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Optimizing Performance with ActsAsList

During the pre-construction phase of our Move & Copy functionality, we noticed that the Project page (where this feature can be accessed) could have benefited from performance improvements.

At the core of the Wistia application is the Media object. Every video, image, or audio file that anyone uploads is represented as a media instance. A Project is an organizational collection of MediaGroup (a.k.a. "section") objects, each of which is an organizational collection of media.

In this context, the term organizational means that the order in which sections appear within a project and the order in which media appear in a section is persisted and saved to the database. When a video is uploaded, it is automatically slotted into the top of its section. Users can drag and drop media and order them however they want.

We use acts_as_list to keep track of the order in which media appear in sections, and thus within a project. It sets a position attribute on each object with n for the object in the nth position where n >= 1. It also has few special helpers, like insert_at(position) and remove_from_list. This gem works well for maintaining lists of objects at small scale.

But at Wistia's scale, where some projects have tens of thousands of media, we needed a better way to maintain ordering of media.

The problem

When a new video is uploaded, it is inserted into the top of its section by calling video.insert_at(1). Behind the scenes, this method increments the position of all objects that have position greater than or equal to 1, and updates video's position to 1.

In the common scenario where you have a big list of videos, each new video uploaded to that list will force an update for the entire list of videos. This results in a potentially frustrating experience when uploading to a large project.

Solutions we considered

  1. Get rid of the position attribute and maintain a list of media IDs (in the correct order) on the list itself. For example, each MediaGroup object records the order in which its media appear in with a column called ordered_media_ids. The downside of this method is that we would have had to run a huge migration for existing data, and make a lot of changes since media have to be sorted in memory.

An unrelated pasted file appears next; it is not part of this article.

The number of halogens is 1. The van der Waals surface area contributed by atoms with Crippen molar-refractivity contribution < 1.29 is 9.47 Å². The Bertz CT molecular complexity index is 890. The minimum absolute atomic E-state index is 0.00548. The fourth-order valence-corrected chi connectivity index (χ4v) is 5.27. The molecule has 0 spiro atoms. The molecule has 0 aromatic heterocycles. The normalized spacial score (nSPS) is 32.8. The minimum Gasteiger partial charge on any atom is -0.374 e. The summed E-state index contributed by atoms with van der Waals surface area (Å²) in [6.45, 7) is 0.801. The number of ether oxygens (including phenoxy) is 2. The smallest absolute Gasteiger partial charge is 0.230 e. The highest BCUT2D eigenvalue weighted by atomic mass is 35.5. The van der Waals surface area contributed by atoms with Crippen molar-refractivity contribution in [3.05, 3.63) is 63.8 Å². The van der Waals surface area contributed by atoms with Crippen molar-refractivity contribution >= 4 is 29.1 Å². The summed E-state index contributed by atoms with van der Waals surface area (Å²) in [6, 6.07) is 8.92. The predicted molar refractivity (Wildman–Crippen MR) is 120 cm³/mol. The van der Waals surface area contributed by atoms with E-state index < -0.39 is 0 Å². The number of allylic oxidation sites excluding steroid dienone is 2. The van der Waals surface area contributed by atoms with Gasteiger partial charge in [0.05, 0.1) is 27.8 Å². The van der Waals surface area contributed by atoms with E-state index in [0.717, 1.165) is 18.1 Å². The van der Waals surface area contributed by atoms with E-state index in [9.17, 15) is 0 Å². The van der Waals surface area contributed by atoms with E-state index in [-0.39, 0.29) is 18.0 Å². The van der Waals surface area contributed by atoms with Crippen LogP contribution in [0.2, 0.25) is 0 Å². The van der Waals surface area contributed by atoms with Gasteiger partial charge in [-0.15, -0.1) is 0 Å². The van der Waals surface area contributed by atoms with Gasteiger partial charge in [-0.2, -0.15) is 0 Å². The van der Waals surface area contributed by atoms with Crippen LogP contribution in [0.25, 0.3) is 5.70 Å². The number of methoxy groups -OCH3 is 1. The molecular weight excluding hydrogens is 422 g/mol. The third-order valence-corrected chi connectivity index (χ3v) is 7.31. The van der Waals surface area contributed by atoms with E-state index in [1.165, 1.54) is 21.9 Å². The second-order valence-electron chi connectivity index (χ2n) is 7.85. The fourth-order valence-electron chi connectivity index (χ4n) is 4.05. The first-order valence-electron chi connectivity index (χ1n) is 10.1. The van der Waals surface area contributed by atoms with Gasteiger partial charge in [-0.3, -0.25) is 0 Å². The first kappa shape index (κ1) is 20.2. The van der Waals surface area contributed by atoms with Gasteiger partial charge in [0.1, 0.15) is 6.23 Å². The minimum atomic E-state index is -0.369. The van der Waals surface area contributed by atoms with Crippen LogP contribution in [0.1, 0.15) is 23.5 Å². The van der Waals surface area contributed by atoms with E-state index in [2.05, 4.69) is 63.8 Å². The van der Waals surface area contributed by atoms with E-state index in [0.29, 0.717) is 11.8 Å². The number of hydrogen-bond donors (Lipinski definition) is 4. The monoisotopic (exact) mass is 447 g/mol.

2. Spread the position of media objects across the entire integer spectrum using ranked_model. Now, insert_at(n), inspects the position of objects at cardinal positions n and n+1. If there is sufficient space between the two, use their midpoint. If not, rebalance the position of all objects in the list and then use their new midpoint. The downside of this approach is that after 46 inserts (integer spectrum is from -8388607 to 8388607, the MEDIUMINT range in MySQL), you'd have to rebalance the entire list completely. Note that the concept of "position" is now split between raw position (value in the database) versus cardinal position (the 1-based index) of the object.

What we implemented

We noticed that simply by using the negative integer space, acts_as_list can be improved significantly in our 80% use case, where videos are uploaded into the first position. By default, acts_as_list is great for appending to the end of the list.

Wistia's primary use case, however, is prepending to the beginning of the list. Using a special prepend strategy, insert_at(1) finds the position of the object currently at the beginning of the list, subtracts 1 from it, and sets the result as the position of the object newly prepended to the list. For instance, newly uploaded videos have position values of 0, -1, -2, -3, etc. and existing videos in the list don't need to be updated at all. The user's uploading experience is the same regardless of how large their project is.

What turned out to be the small code change also had a big impact. Data from New Relic shows that the weekly average response time for the saving a new upload decreased from 925ms to 697ms following the change.

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